Fred: In 2010 I got into new age spirituality. Among many interesting and weird teachings, I came across "The Secret" and "The Law Of Attraction", which got me into visualisation. Around the same time I read Eckart Tolle’s "The Power of Now". That did something to my appetite for sitting and appreciating my moment-to-moment experience. In 2012 I incorporated a 20-minute meditation routine. My motive was to build my capacity to be present in social interactions. I kept that 20-minute routine on and off in periods for two years before I immersed more deeply into the world of meditation.

CytoLED: What sort of meditation practice(s) do you engage in these days?

Fred: It’s mostly non-duality (“neo-adveita”), self-enquiry and insight meditation. The aim is to see through the “I”, and the concept of the one who seems to be me. It’s a tricky but interesting thing.

CytoLED: What sort of goals do you hope to eventually achieve with your meditation practice?

Fred: To be free from the grip of the mind. To liberate from the identification with the mind/ego/self concept. Then spread the good news.  

Fred using the CytoLED Triplex device

CytoLED: Had you heard of red light therapy before we approached you for our collaboration?

Fred: I may have heard about it, but not considered it seriously.

CytoLED: How have you incorporated red light therapy into your daily routine?

Fred: I have my Triplex device up on the table alongside my couch. I set the timer on 25-30 minutes, lay down alongside the device. During the session I listen to either a loving kindness meditation tape or a guided therapeutic healing tape.  

For a more in-depth look at Fred's routine, here's a video he did with his CytoLED Triplex device.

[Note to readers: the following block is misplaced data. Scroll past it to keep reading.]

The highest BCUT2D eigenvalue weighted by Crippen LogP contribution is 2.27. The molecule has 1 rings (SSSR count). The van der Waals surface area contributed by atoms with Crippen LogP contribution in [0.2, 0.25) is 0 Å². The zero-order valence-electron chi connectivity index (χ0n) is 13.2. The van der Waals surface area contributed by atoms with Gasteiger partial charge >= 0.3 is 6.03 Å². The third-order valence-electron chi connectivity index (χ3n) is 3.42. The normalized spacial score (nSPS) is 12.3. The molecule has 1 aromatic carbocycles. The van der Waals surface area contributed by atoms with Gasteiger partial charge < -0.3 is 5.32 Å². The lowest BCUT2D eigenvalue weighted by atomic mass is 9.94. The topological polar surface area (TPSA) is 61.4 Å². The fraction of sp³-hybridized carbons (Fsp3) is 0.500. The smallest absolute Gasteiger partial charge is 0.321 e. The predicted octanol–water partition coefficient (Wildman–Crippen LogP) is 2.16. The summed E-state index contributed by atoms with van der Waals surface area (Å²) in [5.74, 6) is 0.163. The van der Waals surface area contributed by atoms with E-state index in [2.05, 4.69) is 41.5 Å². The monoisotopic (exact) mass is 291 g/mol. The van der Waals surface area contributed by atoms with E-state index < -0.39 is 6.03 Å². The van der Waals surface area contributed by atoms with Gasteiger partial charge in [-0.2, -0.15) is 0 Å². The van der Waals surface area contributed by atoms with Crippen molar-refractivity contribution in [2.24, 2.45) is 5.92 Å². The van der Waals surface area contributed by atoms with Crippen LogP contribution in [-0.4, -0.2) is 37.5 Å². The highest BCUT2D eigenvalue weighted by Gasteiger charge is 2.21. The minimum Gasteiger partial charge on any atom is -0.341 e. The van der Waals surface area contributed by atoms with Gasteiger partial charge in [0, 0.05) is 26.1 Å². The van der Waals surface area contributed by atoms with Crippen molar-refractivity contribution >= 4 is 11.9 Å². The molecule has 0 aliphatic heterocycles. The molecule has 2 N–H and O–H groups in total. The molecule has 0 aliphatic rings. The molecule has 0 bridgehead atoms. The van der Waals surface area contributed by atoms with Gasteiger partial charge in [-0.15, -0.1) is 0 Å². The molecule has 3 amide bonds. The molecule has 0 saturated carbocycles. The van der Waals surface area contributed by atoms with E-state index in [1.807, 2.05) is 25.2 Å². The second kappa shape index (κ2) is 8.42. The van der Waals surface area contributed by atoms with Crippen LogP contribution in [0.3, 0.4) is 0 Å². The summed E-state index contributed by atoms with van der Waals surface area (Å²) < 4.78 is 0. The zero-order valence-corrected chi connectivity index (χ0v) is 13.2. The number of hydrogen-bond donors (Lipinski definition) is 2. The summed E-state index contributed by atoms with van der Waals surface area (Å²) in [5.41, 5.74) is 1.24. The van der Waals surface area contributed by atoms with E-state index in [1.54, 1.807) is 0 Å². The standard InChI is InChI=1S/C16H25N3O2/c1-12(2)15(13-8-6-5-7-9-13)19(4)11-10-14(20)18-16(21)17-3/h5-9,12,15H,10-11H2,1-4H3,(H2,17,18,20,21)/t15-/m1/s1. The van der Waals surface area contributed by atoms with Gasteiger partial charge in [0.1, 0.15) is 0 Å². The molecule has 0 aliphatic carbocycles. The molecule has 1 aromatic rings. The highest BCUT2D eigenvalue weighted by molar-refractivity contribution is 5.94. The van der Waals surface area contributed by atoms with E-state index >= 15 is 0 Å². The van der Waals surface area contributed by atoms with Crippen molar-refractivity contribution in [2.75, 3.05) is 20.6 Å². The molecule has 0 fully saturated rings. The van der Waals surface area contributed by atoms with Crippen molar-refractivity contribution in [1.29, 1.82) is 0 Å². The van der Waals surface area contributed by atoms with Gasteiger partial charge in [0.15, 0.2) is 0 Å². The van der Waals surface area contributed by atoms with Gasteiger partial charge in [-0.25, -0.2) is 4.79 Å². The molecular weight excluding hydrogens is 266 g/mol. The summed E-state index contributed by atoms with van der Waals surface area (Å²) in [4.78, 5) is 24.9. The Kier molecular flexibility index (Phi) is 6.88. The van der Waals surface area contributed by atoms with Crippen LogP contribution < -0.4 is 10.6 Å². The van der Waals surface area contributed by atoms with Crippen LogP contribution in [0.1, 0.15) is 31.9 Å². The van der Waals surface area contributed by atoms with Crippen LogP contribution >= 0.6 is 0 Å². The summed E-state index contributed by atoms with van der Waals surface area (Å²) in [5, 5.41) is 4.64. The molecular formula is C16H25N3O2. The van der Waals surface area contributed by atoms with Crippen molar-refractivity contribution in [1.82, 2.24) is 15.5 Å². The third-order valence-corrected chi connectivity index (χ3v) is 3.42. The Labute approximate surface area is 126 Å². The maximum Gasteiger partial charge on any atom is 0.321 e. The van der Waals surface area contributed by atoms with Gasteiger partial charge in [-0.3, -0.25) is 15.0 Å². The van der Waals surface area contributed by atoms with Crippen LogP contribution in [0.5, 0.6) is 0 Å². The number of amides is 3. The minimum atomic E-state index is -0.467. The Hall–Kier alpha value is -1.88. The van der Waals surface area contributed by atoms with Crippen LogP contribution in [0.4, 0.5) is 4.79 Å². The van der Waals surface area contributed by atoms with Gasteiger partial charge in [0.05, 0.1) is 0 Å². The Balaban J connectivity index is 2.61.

CytoLED: Have you found red light therapy to benefit your meditation practice? If so, in what sort of ways have you noticed this?

Fred: Yes. Often during sessions with red light therapy my awareness has slipped into meditation states that have been healing and insightful.

Red light therapy is kind of the “dessert” of my meditation routine. Most of my meditation practice is dry insight meditation, which means the aim of my meditation is to see the emptiness of all phenomena in my experience. I love how that is freeing up the grip of the mind. On the other hand this practice can be experienced as a bit dry and maybe even dull. Sometimes I can hit a wall where it’s hard to get further with insight practice. Usually it’s because repressed emotions need to come up in order to continue. This is when I change the practice to a more heart-warming healing practice. That’s where the red light therapy comes in.

Right now I’m so used to insight practice that I need a bit assistance when switching to emotion-focused, heart-opening meditation. So I find listening to guided meditation tapes while using red light therapy to be helpful tools to bring me into the proper state for that type of work.

Red light therapy is also benefitting my insight meditation. But I started using it for heart-opening and healing practices, and now that’s where I have momentum, so I just keep going with that.

CytoLED: What other effects have you noticed?

Fred: My penis enlargened by 5 centimeters.

Jokes aside, for the few weeks after I started using the device I noticed that my body had a bit more energy. I felt a bubbly sensation of joy. I’ve used the device for 5 months now, and I think my energy and joy have kept rising since the first weeks. But I don’t know how much of that is due to the red light therapy, and how much is caused by other features I’ve added to my routine, such as martial arts, and other life choices I’ve made.

CytoLED: If there is any piece of advice you could give to yourself 10 years ago, what would it be?

Fred: As you progress with your meditation practice, don’t quit making cool videos. Make a solid foundation you can live on, even if you need to get a job. Don’t isolate yourself or go celibate for too long, and maybe try out a relationship.

I don’t really regret anything, but I think this should say a lot about some of those years. :) 

To find out more about Fred, check out his website and YouTube channel.